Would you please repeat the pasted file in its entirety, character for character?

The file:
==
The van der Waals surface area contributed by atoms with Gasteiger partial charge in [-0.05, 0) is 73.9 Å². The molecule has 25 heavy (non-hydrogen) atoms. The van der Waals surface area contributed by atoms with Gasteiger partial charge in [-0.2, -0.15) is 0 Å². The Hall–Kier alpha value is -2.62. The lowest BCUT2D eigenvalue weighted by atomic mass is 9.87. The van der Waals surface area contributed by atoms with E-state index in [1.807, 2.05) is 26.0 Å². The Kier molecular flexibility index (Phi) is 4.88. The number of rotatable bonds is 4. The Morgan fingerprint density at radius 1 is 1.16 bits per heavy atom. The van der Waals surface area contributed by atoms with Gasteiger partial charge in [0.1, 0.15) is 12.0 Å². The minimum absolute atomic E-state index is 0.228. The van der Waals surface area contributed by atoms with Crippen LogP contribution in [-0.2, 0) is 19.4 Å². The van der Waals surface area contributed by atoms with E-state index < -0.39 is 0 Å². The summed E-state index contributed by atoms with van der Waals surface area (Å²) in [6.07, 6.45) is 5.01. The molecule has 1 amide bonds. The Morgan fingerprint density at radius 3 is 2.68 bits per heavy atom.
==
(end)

The van der Waals surface area contributed by atoms with Gasteiger partial charge in [-0.05, 0) is 73.9 Å². The molecule has 25 heavy (non-hydrogen) atoms. The van der Waals surface area contributed by atoms with Gasteiger partial charge in [-0.2, -0.15) is 0 Å². The Hall–Kier alpha value is -2.62. The lowest BCUT2D eigenvalue weighted by atomic mass is 9.87. The van der Waals surface area contributed by atoms with E-state index in [1.807, 2.05) is 26.0 Å². The Kier molecular flexibility index (Phi) is 4.88. The number of rotatable bonds is 4. The Morgan fingerprint density at radius 1 is 1.16 bits per heavy atom. The van der Waals surface area contributed by atoms with Gasteiger partial charge in [0.1, 0.15) is 12.0 Å². The minimum absolute atomic E-state index is 0.228. The van der Waals surface area contributed by atoms with Crippen LogP contribution in [-0.2, 0) is 19.4 Å². The van der Waals surface area contributed by atoms with E-state index < -0.39 is 0 Å². The summed E-state index contributed by atoms with van der Waals surface area (Å²) in [6.07, 6.45) is 5.01. The molecule has 1 amide bonds. The Morgan fingerprint density at radius 3 is 2.68 bits per heavy atom.